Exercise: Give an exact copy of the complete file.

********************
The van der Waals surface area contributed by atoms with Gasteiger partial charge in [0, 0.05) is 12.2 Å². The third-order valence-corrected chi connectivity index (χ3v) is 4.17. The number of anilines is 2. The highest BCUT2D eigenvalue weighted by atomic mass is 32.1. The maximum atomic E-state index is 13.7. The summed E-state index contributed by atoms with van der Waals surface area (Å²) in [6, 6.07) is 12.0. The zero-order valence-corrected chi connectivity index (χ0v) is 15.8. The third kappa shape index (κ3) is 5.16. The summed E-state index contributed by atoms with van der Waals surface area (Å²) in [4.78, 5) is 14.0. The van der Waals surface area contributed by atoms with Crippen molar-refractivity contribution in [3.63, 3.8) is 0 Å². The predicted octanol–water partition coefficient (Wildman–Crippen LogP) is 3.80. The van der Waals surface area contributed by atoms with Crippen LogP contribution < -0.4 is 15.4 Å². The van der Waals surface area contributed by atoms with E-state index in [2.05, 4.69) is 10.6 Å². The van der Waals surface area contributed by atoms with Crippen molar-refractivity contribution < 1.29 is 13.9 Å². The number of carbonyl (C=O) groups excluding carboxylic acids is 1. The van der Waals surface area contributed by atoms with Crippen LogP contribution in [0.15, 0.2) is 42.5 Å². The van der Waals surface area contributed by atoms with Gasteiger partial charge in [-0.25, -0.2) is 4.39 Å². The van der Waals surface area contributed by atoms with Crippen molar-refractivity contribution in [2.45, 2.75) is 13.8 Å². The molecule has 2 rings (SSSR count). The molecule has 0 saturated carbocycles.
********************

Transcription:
The van der Waals surface area contributed by atoms with Gasteiger partial charge in [0, 0.05) is 12.2 Å². The third-order valence-corrected chi connectivity index (χ3v) is 4.17. The number of anilines is 2. The highest BCUT2D eigenvalue weighted by atomic mass is 32.1. The maximum atomic E-state index is 13.7. The summed E-state index contributed by atoms with van der Waals surface area (Å²) in [6, 6.07) is 12.0. The zero-order valence-corrected chi connectivity index (χ0v) is 15.8. The third kappa shape index (κ3) is 5.16. The summed E-state index contributed by atoms with van der Waals surface area (Å²) in [4.78, 5) is 14.0. The van der Waals surface area contributed by atoms with Crippen molar-refractivity contribution in [3.63, 3.8) is 0 Å². The predicted octanol–water partition coefficient (Wildman–Crippen LogP) is 3.80. The van der Waals surface area contributed by atoms with Crippen LogP contribution < -0.4 is 15.4 Å². The van der Waals surface area contributed by atoms with E-state index in [2.05, 4.69) is 10.6 Å². The van der Waals surface area contributed by atoms with Crippen molar-refractivity contribution < 1.29 is 13.9 Å². The number of carbonyl (C=O) groups excluding carboxylic acids is 1. The van der Waals surface area contributed by atoms with Crippen LogP contribution in [0.15, 0.2) is 42.5 Å². The van der Waals surface area contributed by atoms with Gasteiger partial charge in [-0.25, -0.2) is 4.39 Å². The van der Waals surface area contributed by atoms with Crippen molar-refractivity contribution in [2.45, 2.75) is 13.8 Å². The molecule has 2 rings (SSSR count). The molecule has 0 saturated carbocycles.